A group of people on TV are debating what's going to happen. Most of them seem to doubt that it's the end of the world. Well more fool them in one hour, forty minutes. This is it. They can't handle it, but it doesn't change it. This is the end of the world.
Their conversation comes to an end with a pop. The TV goes black, and the lights of our house go out. Of course. It has to be dark. It has to be silent. I should have seen that coming. No way would the end of the world happen with TVs on in the background, or anything other than the moon and stars offering light.
I fetch a torch from the kitchen, but it won't turn on. There's more noise from outside. People have rushed out of their houses, wanting answers for the sudden power cut. I open our front door, step onto the porch and look out at them. They are panicked. They are panicked, because they weren't prepared. I myself, feel quite calm. Under the circumstances, at least. My heart seems to be doing strange things, but maybe I'm just over-conscious now.
I feel a droplet of rain land on my nose. And within seconds, I am drenched. The heavens open and rain crashes down sounding like machine gun fire. It takes a moment for my body to acknowledge what has happened. But then I start shivering uncontrollably. My teeth chatter to the point it actually hurts my gums. My clothes are soaked through.
But I don't move. The others run back inside their houses, retreating after their short outburst. A car passes, going slightly faster than the 30mph speed limit. I notice I have made a few steps forward.
The car starts to swerve from left to right. The brakes screech, but the car continues down the road, jerking from side to side until it sways up onto the pavement and comes to a halt on someone's lawn.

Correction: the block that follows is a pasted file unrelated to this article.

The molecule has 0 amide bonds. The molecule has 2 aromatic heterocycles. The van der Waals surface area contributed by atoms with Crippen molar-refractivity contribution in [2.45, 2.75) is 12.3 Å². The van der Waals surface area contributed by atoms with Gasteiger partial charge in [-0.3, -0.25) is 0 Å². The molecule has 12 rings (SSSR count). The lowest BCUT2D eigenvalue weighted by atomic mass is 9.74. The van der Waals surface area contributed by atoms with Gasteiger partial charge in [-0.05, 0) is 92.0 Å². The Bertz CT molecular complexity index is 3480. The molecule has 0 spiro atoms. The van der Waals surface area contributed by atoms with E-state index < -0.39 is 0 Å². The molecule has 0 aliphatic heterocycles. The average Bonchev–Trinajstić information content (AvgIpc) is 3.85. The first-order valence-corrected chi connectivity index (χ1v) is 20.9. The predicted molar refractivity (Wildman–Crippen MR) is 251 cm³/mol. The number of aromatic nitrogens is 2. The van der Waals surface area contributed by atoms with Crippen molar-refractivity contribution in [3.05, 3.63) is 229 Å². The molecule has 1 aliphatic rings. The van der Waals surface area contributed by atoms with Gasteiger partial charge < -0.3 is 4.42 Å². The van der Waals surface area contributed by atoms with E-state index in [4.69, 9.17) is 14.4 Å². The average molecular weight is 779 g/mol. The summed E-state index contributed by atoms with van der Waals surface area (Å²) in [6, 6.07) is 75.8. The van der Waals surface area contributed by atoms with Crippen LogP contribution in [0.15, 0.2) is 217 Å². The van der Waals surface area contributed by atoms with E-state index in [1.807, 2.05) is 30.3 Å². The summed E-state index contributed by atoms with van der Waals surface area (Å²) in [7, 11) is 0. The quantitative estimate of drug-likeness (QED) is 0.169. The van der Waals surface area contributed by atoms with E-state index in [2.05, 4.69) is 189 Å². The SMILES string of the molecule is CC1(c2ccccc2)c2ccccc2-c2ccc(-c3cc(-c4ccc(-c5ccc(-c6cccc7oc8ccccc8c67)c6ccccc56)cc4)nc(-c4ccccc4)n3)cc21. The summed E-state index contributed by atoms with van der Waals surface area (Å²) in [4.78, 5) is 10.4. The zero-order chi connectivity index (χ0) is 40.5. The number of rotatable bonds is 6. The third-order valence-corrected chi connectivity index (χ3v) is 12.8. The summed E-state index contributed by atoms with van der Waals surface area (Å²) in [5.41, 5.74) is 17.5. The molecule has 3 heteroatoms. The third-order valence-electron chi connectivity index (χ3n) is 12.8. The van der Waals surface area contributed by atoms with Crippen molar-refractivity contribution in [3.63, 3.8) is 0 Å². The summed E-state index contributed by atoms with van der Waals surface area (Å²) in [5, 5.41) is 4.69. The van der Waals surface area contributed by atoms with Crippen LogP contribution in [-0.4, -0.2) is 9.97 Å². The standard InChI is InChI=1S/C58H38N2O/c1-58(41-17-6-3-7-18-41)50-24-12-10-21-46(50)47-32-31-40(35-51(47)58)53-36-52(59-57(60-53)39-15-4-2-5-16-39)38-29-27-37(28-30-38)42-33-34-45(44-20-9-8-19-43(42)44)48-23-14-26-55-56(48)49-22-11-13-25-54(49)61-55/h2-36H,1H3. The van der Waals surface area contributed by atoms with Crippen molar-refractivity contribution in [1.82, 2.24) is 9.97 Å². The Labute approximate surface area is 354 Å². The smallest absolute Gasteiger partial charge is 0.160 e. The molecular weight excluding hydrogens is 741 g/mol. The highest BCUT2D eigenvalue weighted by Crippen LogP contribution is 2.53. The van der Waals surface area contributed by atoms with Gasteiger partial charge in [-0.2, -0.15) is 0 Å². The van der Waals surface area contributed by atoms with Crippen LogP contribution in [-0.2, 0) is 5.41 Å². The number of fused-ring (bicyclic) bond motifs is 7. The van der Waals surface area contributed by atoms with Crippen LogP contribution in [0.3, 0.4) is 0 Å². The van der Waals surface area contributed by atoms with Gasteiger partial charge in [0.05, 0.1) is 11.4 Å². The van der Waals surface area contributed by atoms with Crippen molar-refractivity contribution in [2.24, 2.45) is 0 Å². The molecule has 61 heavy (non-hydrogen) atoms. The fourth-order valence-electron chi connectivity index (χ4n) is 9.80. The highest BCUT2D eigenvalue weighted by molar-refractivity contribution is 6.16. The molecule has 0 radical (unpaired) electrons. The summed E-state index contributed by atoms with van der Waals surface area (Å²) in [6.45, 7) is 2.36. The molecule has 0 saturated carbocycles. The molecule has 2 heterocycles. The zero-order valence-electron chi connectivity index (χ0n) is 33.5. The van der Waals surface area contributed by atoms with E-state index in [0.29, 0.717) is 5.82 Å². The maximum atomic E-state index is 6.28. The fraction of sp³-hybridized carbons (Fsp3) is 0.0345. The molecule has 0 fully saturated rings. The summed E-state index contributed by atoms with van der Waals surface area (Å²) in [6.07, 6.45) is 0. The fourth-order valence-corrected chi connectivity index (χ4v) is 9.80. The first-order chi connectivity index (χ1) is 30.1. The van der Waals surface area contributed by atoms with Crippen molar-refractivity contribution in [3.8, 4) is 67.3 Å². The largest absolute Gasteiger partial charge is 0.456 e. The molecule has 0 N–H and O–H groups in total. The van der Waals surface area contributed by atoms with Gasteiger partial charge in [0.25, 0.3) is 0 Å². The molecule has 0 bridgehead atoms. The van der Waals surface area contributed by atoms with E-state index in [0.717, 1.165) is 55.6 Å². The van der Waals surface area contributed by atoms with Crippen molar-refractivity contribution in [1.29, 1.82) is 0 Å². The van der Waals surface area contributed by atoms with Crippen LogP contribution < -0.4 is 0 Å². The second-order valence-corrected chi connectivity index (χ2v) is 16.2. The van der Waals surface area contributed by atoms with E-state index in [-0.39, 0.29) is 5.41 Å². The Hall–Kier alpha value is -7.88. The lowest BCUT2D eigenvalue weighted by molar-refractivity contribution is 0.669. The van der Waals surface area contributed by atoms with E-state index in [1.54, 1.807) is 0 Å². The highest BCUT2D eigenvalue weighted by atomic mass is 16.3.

There's a lot of shouting. But I can't tell where it is coming from. There are silhouettes in a lot of the house windows but distorted ones that are only illuminated by candlelight.
I see lightning in the distance, and then thunder roars. It's like when you turn the volume right up on your iPod, even knowing yourself that it's far too loud. The next bolt of lightning crashes to earth, and causes a tremble. The whole sky lights up and I want to see The Four Horsemen of the Apocalypse. But they're not there.
Something doesn't feel right. Or, more appropriately, it feels too right. I wanted more from the end of the world. Thoughts deep down inside me whisper that this could just be a normal thunderstorm. But I stomp that thought back down, and wait for the judgement to come. It will come.
I look up to the window of my parent's bedroom. They must be awake. They must be scared. I told them what was going to happen tonight. But Mum always said I have a wild imagination.
My feet aren't under my control anymore. I've found my way to the middle of the road without realising I'd taken a step. Maybe I'm just trying to force myself to be noticed. I'm not usually an attention seeker, but now it just seems more like respectful acknowledgement. If we're all going to go, I may as well offer to be first in line.
Another flash of light. This must be it. Must be. My body goes stiff, as the light gets brighter and takes over my vision. There's another screech, then a horn. Too many thoughts whirl around my brain making no sense. It gets hot. Then there's a big bang.